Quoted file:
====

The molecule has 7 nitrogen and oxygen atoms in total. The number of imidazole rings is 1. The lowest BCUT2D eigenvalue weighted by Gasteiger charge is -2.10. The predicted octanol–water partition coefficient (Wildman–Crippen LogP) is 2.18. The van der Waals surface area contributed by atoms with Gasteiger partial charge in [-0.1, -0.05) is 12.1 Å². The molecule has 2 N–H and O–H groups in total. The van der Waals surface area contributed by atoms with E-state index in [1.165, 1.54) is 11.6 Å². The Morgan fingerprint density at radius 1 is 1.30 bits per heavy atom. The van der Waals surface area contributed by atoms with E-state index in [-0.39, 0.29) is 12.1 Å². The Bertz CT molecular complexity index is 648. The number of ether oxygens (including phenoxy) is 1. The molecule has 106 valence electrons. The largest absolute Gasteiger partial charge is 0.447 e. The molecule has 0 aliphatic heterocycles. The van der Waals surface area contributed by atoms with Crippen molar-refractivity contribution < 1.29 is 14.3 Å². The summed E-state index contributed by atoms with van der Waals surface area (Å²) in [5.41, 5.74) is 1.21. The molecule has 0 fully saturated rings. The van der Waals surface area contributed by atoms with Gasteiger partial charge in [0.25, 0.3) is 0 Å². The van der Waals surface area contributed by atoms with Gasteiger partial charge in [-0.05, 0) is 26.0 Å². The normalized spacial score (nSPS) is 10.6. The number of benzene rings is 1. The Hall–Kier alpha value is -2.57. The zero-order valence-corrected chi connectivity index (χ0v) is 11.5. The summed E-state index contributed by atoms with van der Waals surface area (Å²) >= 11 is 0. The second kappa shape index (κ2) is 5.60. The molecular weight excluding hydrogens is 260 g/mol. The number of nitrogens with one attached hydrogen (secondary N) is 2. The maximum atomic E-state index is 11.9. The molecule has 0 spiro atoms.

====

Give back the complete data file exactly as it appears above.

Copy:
The molecule has 7 nitrogen and oxygen atoms in total. The number of imidazole rings is 1. The lowest BCUT2D eigenvalue weighted by Gasteiger charge is -2.10. The predicted octanol–water partition coefficient (Wildman–Crippen LogP) is 2.18. The van der Waals surface area contributed by atoms with Gasteiger partial charge in [-0.1, -0.05) is 12.1 Å². The molecule has 2 N–H and O–H groups in total. The van der Waals surface area contributed by atoms with E-state index in [1.165, 1.54) is 11.6 Å². The Morgan fingerprint density at radius 1 is 1.30 bits per heavy atom. The van der Waals surface area contributed by atoms with E-state index in [-0.39, 0.29) is 12.1 Å². The Bertz CT molecular complexity index is 648. The number of ether oxygens (including phenoxy) is 1. The molecule has 106 valence electrons. The largest absolute Gasteiger partial charge is 0.447 e. The molecule has 0 aliphatic heterocycles. The van der Waals surface area contributed by atoms with Crippen molar-refractivity contribution < 1.29 is 14.3 Å². The summed E-state index contributed by atoms with van der Waals surface area (Å²) in [5.41, 5.74) is 1.21. The molecule has 0 fully saturated rings. The van der Waals surface area contributed by atoms with Gasteiger partial charge in [0.25, 0.3) is 0 Å². The van der Waals surface area contributed by atoms with Gasteiger partial charge in [-0.05, 0) is 26.0 Å². The normalized spacial score (nSPS) is 10.6. The number of benzene rings is 1. The Hall–Kier alpha value is -2.57. The zero-order valence-corrected chi connectivity index (χ0v) is 11.5. The summed E-state index contributed by atoms with van der Waals surface area (Å²) >= 11 is 0. The second kappa shape index (κ2) is 5.60. The molecular weight excluding hydrogens is 260 g/mol. The number of nitrogens with one attached hydrogen (secondary N) is 2. The maximum atomic E-state index is 11.9. The molecule has 0 spiro atoms.